Maybe people other than Bielsa felt a touch of pride after last season’s ease, their first return to the top flight at last, or started to think the march was unstoppable. Perhaps Leeds’ faith in the process has gotten too close to complacency, although at board level they spoke regularly about the fact that, statistically, relegation in the second year of a club after promotion was as much of a threat as it was when first. Nobody in the halls of Elland Road thought it was going to happen, their fate betting on the last four games.

Faith is probably the best place to start. When Leeds started signing players in their first transfer window after promotion, they were deliberately embarking on a two-year project, creating a team they believed would see them through last season and this one. . It was a vote of confidence not only for these newcomers but also for the existing group of players, those who had started the Bielsa project and found a way to master the championship.

Leeds were not only backing their judgment in the market, but also the sustainability of the promotion squad and the ability of existing faces to improve as the standard improved. Bielsa was happy to stand by their side and built his plan around them. The first year back in the Premier League was incredibly comfortable, but the second year pushed the boundaries too far, exposing the boundaries and making Leeds look like a team stuck in a slow transition.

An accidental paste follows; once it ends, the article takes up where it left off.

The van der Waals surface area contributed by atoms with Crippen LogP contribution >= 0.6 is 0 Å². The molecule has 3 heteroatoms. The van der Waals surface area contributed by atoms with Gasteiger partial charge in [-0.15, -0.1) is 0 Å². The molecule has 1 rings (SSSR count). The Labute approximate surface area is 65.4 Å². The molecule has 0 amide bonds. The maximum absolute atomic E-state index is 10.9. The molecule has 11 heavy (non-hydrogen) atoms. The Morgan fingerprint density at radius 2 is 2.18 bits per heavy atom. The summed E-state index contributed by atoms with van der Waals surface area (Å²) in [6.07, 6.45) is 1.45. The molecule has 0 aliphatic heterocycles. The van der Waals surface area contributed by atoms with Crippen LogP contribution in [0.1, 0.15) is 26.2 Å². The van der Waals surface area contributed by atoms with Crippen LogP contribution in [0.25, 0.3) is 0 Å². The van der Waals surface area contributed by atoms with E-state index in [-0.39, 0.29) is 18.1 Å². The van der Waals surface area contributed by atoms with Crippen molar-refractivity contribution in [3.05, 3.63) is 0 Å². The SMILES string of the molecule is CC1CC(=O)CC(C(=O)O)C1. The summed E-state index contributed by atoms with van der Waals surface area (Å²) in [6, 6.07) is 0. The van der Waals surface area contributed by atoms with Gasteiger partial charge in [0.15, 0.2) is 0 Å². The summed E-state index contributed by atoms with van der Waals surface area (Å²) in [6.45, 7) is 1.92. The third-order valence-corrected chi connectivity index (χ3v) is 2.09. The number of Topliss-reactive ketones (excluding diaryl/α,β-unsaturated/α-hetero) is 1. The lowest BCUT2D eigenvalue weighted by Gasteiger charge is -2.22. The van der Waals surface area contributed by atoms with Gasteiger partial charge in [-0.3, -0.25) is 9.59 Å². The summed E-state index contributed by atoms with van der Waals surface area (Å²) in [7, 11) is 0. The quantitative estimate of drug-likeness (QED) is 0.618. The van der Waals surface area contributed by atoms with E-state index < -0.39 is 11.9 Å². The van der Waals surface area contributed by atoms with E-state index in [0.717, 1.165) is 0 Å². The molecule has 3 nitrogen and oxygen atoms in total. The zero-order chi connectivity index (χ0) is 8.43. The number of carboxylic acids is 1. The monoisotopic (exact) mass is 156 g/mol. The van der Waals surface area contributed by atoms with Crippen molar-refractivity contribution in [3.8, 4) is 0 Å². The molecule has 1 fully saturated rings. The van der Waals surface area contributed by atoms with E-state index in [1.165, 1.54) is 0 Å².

Investment is where criticism often focuses, but the root of the club’s deceleration is not investment per se. Leeds have spent on transfers since the promotion – more than enough, Bielsa would always say – and they haven’t used outgoing deals to support their spending. The problem has been the impact of that investment, especially for a club that likes to think it knows the transfer market well. The money paid since the promotion has not resulted in a permanent elevation.

Robin Koch, at £13million, still feels like an unknown quantity at centre-back, rarely seen in his best position. Diego Llorente is a known quantity in the sense that you can expect him to be unpredictable. No arguments at all with the deal for Raphinha but Rodrigo, even now, is trying to find himself and neither Junior Firpo nor Dan James have made a material difference in the transformation of the squad. It’s saying something that for all expenses last season’s Player of the Year was Stuart Dallas. And that when this season ends, Dallas’ claim to the same price for 2021-22 will be stronger than most.